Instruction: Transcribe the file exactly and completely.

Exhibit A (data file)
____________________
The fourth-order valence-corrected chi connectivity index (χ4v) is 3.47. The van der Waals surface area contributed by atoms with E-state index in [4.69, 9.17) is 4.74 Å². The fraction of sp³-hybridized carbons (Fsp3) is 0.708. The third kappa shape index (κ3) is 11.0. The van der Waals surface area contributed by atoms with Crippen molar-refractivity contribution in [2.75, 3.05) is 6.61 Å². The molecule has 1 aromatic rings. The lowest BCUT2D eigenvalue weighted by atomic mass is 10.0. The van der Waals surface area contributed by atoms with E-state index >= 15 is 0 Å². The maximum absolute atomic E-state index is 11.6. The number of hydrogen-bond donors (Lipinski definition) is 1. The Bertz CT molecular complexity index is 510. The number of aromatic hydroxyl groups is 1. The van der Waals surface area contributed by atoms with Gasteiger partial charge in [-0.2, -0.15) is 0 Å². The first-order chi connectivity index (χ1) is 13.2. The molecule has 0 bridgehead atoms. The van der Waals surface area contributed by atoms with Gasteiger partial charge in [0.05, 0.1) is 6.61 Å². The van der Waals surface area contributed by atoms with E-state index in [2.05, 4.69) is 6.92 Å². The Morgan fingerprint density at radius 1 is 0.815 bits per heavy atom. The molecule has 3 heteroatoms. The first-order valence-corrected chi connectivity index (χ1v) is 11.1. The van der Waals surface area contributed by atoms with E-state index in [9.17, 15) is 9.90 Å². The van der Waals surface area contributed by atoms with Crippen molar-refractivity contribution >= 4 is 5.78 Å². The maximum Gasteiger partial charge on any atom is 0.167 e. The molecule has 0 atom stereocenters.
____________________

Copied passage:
The fourth-order valence-corrected chi connectivity index (χ4v) is 3.47. The van der Waals surface area contributed by atoms with E-state index in [4.69, 9.17) is 4.74 Å². The fraction of sp³-hybridized carbons (Fsp3) is 0.708. The third kappa shape index (κ3) is 11.0. The van der Waals surface area contributed by atoms with Crippen molar-refractivity contribution in [2.75, 3.05) is 6.61 Å². The molecule has 1 aromatic rings. The lowest BCUT2D eigenvalue weighted by atomic mass is 10.0. The van der Waals surface area contributed by atoms with E-state index >= 15 is 0 Å². The maximum absolute atomic E-state index is 11.6. The number of hydrogen-bond donors (Lipinski definition) is 1. The Bertz CT molecular complexity index is 510. The number of aromatic hydroxyl groups is 1. The van der Waals surface area contributed by atoms with Gasteiger partial charge in [-0.2, -0.15) is 0 Å². The first-order chi connectivity index (χ1) is 13.2. The molecule has 0 bridgehead atoms. The van der Waals surface area contributed by atoms with Gasteiger partial charge in [0.05, 0.1) is 6.61 Å². The van der Waals surface area contributed by atoms with E-state index in [2.05, 4.69) is 6.92 Å². The Morgan fingerprint density at radius 1 is 0.815 bits per heavy atom. The molecule has 3 heteroatoms. The first-order valence-corrected chi connectivity index (χ1v) is 11.1. The van der Waals surface area contributed by atoms with E-state index in [9.17, 15) is 9.90 Å². The van der Waals surface area contributed by atoms with Crippen molar-refractivity contribution >= 4 is 5.78 Å². The maximum Gasteiger partial charge on any atom is 0.167 e. The molecule has 0 atom stereocenters.